Cooking with EL CHAVO!

How to make Frijoles de la Olla

(otherwise known as a pot of beans)

A friend of mine not-so-recently asked for my refried beans recipe, and I figured instead of just giving it to him, I'd just share it with everyone.

They are not exceptional beans by any means but they are quite good in their simplicity, and most of the taste comes from some hints that have been passed down to me from my grandma, as well as some tips I've picked up along the way. Also, I don't use any lard as that is unbecoming to a vegetarian.  It took longer than expected to write this up (sorry Bob!) but for whatever it's worth, here it is!

Make sure the beans you use are fresh! Buy them in bulk at a Mexican grocery store as those are almost always the freshest, Big Saver on Ave 26 and Figueroa usually have fresh beans. Beans sealed in 1 or 2 lb. bags are usually much older than those in the bulk bin. Good beans feel light, their color is bright and clean, and they sound kinda hollow when you cascade a handful in the bin.  Beans that look very brown and wrinkly are too old and a waste of time; you will be disappointed with the results. 

Clean the beans super good, this is really important. I sort them a handful at a time taking out the little rocks, ugly beans, and those with lots of dirt caked on. If you skimp on this process, somebody is bound to bite into one of those overlooked pebbles, and nothing kills the enjoyment of a meal like a chipped tooth!

I usually just eyeball the amount I want to use, which I think is about 3 to 4 cups of dry beans, though thats an amount for a full-fledged beaner, and it lasts/keeps in the fridge for about a week, so you may want to adjust the quantity according to your own upbringing.

Next we fill the bowl of sorted beans with hot water and let it sit for about 3-4 minutes to loosen up the grime. Then you agitate the beans, dump out the water, and repeat. I do this about 5 or 6 times until they start looking really clean, beans tend to have lots of dirt caked on in a thin layer which is easy to miss.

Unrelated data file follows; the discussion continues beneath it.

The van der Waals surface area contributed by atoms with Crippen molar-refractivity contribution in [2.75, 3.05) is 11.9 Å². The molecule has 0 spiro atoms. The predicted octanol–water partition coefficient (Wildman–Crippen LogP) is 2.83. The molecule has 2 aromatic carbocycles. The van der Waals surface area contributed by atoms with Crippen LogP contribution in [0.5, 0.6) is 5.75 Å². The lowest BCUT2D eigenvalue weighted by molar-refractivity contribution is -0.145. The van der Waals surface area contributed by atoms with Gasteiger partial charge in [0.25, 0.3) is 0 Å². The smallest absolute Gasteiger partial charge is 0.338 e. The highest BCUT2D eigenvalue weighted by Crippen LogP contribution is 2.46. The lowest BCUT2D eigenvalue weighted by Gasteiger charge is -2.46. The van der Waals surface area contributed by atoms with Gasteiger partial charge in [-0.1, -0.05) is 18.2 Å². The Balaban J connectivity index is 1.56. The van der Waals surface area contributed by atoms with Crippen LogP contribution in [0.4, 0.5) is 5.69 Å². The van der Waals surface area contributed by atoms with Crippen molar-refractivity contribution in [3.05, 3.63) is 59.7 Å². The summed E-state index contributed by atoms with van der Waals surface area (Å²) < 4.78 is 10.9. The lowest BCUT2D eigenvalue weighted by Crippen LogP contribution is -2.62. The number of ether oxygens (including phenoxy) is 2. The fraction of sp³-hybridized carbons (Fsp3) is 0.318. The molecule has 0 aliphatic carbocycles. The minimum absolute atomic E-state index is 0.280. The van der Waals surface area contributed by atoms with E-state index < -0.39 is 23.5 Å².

If you don't take off all the grime, the cooked beans will look dark and murky rather than reddish/brownish, and the taste will be negatively altered. Unlike the recommendation of most American cookbooks, I never soak my beans, be it for a few hours or overnight; they still take just as long to cook, the "gassiness" isn't diminished (it may be worse), and they come out tasting odd. Having to plan ahead for beans is unnecessary especially when the benefits are negligible, or non-existent as I insist.

Get a large pot, add lots of cold water, and bring the water to a strong boil. Not kinda hot, a strong boil! Now add some salt to the water. Fuck that shit about your diet and high blood pressure, if you're not going to put salt in, then don't make beans: steam some broccoli instead.  Salt is one of the secret ingredients, and you need to cook the beans with the salt as it helps to break down the hardness and it changes the flavor throughout the bean; adding salt afterwards only makes it salty on the surface, and it's pretty lame. Again, I eyeball it to my tastes but you'll need at the very least a teaspoon or two or three, start off with a little, you can taste the beans during the cooking process to see if they need more salt and add some throughout.